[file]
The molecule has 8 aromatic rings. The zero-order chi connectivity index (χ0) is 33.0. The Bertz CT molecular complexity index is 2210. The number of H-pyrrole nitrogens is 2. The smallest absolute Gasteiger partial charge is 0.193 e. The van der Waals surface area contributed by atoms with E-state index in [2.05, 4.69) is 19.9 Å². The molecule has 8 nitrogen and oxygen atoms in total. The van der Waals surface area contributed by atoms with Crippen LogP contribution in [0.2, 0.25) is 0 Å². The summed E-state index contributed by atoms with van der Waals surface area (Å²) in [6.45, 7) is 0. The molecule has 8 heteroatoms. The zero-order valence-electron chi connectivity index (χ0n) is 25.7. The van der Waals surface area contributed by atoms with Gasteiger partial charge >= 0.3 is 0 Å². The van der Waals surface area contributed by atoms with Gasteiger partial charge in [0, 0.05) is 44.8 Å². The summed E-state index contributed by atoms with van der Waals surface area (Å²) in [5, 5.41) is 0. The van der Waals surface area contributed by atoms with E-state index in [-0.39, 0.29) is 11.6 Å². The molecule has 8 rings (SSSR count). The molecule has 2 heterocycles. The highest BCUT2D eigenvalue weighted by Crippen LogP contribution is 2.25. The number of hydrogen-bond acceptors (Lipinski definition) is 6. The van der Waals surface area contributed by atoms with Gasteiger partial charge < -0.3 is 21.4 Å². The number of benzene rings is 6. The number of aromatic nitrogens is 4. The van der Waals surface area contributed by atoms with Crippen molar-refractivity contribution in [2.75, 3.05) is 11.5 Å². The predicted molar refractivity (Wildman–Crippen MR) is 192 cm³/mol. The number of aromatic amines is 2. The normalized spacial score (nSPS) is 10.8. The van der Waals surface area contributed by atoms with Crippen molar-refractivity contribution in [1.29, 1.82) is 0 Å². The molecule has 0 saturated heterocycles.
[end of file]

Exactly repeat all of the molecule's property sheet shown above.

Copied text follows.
The molecule has 8 aromatic rings. The zero-order chi connectivity index (χ0) is 33.0. The Bertz CT molecular complexity index is 2210. The number of H-pyrrole nitrogens is 2. The smallest absolute Gasteiger partial charge is 0.193 e. The van der Waals surface area contributed by atoms with E-state index in [2.05, 4.69) is 19.9 Å². The molecule has 8 nitrogen and oxygen atoms in total. The van der Waals surface area contributed by atoms with Crippen LogP contribution in [0.2, 0.25) is 0 Å². The summed E-state index contributed by atoms with van der Waals surface area (Å²) in [6.45, 7) is 0. The molecule has 8 heteroatoms. The zero-order valence-electron chi connectivity index (χ0n) is 25.7. The van der Waals surface area contributed by atoms with Gasteiger partial charge >= 0.3 is 0 Å². The van der Waals surface area contributed by atoms with Gasteiger partial charge in [0, 0.05) is 44.8 Å². The summed E-state index contributed by atoms with van der Waals surface area (Å²) in [5, 5.41) is 0. The van der Waals surface area contributed by atoms with E-state index in [-0.39, 0.29) is 11.6 Å². The molecule has 8 rings (SSSR count). The molecule has 2 heterocycles. The highest BCUT2D eigenvalue weighted by Crippen LogP contribution is 2.25. The number of hydrogen-bond acceptors (Lipinski definition) is 6. The van der Waals surface area contributed by atoms with Gasteiger partial charge < -0.3 is 21.4 Å². The number of benzene rings is 6. The number of aromatic nitrogens is 4. The van der Waals surface area contributed by atoms with Crippen molar-refractivity contribution in [2.75, 3.05) is 11.5 Å². The predicted molar refractivity (Wildman–Crippen MR) is 192 cm³/mol. The number of aromatic amines is 2. The normalized spacial score (nSPS) is 10.8. The van der Waals surface area contributed by atoms with Crippen molar-refractivity contribution in [1.29, 1.82) is 0 Å². The molecule has 0 saturated heterocycles.